Abstract

    When using an intracortical BCI (iBCI), users modulate their neural population activity to move an effector towards a target, stop accurately, and correct for movement errors. We call the rules that govern this modulation a 'feedback control policy'. A better understanding of these policies may inform the design of higher-performing neural decoders.We studied how three participants in the BrainGate2 pilot clinical trial used an iBCI to control a cursor in a 2D target acquisition task. Participants used a velocity decoder with exponential smoothing dynamics. Through offline analyses, we characterized the users' feedback control policies by modeling their neural activity as a function of cursor state and target position. We also tested whether users could adapt their policy to different decoder dynamics by varying the gain (speed scaling) and temporal smoothing parameters of the iBCI.We demonstrate that control policy assumptions made in previous studies do not fully describe the policies of our participants. To account for these discrepancies, we propose a new model that captures (1) how the user's neural population activity gradually declines as the cursor approaches the target from afar, then decreases more sharply as the cursor comes into contact with the target, (2) how the user makes constant feedback corrections even when the cursor is on top of the target, and (3) how the user actively accounts for the cursor's current velocity to avoid overshooting the target. Further, we show that users can adapt their control policy to decoder dynamics by attenuating neural modulation when the cursor gain is high and by damping the cursor velocity more strongly when the smoothing dynamics are high.Our control policy model may help to build better decoders, understand how neural activity varies during active iBCI control, and produce better simulations of closed-loop iBCI movements.

    View details for DOI 10.1088/1741-2560/14/1/016001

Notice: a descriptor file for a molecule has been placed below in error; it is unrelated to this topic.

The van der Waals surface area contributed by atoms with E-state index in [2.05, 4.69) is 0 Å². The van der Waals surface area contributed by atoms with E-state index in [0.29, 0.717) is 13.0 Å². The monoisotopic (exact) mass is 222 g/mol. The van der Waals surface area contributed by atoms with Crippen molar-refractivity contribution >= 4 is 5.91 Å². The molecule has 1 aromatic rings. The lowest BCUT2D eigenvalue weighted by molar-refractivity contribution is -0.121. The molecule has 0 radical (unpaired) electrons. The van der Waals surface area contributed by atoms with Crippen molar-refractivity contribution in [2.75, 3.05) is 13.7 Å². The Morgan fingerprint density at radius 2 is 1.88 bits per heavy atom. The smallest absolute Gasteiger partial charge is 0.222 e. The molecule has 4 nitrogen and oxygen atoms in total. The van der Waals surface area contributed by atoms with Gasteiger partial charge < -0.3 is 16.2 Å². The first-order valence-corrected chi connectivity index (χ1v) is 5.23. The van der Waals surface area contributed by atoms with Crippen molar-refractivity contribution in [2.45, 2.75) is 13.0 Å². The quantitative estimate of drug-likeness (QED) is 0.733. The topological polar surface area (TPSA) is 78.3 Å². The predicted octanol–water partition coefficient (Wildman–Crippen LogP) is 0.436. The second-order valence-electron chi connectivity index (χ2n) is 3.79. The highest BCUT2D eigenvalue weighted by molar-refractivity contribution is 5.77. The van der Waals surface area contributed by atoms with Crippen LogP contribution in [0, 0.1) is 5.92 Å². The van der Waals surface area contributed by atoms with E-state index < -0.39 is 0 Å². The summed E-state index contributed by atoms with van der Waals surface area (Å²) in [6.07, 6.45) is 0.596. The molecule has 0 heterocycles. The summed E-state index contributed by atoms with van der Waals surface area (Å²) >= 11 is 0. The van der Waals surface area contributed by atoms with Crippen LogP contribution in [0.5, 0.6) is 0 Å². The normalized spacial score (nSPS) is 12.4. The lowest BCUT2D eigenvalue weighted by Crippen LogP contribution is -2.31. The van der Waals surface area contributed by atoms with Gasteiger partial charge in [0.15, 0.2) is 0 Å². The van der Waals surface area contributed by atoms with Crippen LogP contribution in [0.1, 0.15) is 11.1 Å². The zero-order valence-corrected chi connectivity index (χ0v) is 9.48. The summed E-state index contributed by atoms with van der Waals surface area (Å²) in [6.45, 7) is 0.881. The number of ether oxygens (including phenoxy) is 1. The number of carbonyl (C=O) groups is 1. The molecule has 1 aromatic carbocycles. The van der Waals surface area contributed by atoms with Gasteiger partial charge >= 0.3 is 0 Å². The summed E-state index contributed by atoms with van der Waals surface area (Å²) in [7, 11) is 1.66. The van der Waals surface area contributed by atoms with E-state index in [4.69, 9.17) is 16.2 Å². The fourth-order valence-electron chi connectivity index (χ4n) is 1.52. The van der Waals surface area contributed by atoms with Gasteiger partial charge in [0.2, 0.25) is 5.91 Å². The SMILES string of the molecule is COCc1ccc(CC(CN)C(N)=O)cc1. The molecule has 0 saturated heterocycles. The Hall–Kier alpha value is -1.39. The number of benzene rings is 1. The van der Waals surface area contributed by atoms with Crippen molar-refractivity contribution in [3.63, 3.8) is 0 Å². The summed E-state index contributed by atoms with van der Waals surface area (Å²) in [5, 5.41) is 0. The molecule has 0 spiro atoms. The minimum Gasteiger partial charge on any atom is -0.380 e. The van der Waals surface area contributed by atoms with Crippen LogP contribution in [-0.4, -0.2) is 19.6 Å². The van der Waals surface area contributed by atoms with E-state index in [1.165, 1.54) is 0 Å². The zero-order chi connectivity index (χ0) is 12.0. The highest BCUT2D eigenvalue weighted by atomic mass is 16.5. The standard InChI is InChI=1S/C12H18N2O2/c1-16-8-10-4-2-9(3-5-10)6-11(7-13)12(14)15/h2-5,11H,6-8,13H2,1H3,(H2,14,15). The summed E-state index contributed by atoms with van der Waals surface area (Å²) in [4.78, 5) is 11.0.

View details for PubMedID 27900953

  • Signal-independent noise in intracortical brain-computer interfaces causes movement time properties inconsistent with Fitts' law. Journal of neural engineering Willett, F. R., Murphy, B. A., Memberg, W. D., Blabe, C. H., Pandarinath, C., Walter, B. L., Sweet, J. A., Miller, J. P., Henderson, J. M., Shenoy, K. V., Hochberg, L. R., Kirsch, R. F., Ajiboye, A. B. 2017; 14 (2): 026010

    Abstract

    Do movements made with an intracortical BCI (iBCI) have the same movement time properties as able-bodied movements? Able-bodied movement times typically obey Fitts' law: [Formula: see text] (where MT is movement time, D is target distance, R is target radius, and [Formula: see text] are parameters). Fitts' law expresses two properties of natural movement that would be ideal for iBCIs to restore: (1) that movement times are insensitive to the absolute scale of the task (since movement time depends only on the ratio [Formula: see text]) and (2) that movements have a large dynamic range of accuracy (since movement time is logarithmically proportional to [Formula: see text]).Two participants in the BrainGate2 pilot clinical trial made cortically controlled cursor movements with a linear velocity decoder and acquired targets by dwelling on them. We investigated whether the movement times were well described by Fitts' law.We found that movement times were better described by the equation [Formula: see text], which captures how movement time increases sharply as the target radius becomes smaller, independently of distance. In contrast to able-bodied movements, the iBCI movements we studied had a low dynamic range of accuracy (absence of logarithmic proportionality) and were sensitive to the absolute scale of the task (small targets had long movement times regardless of the [Formula: see text] ratio). We argue that this relationship emerges due to noise in the decoder output whose magnitude is largely independent of the user's motor command (signal-independent noise). Signal-independent noise creates a baseline level of variability that cannot be decreased by trying to move slowly or hold still, making targets below a certain size very hard to acquire with a standard decoder.The results give new insight into how iBCI movements currently differ from able-bodied movements and suggest that restoring a Fitts' law-like relationship to iBCI movements may require non-linear decoding strategies.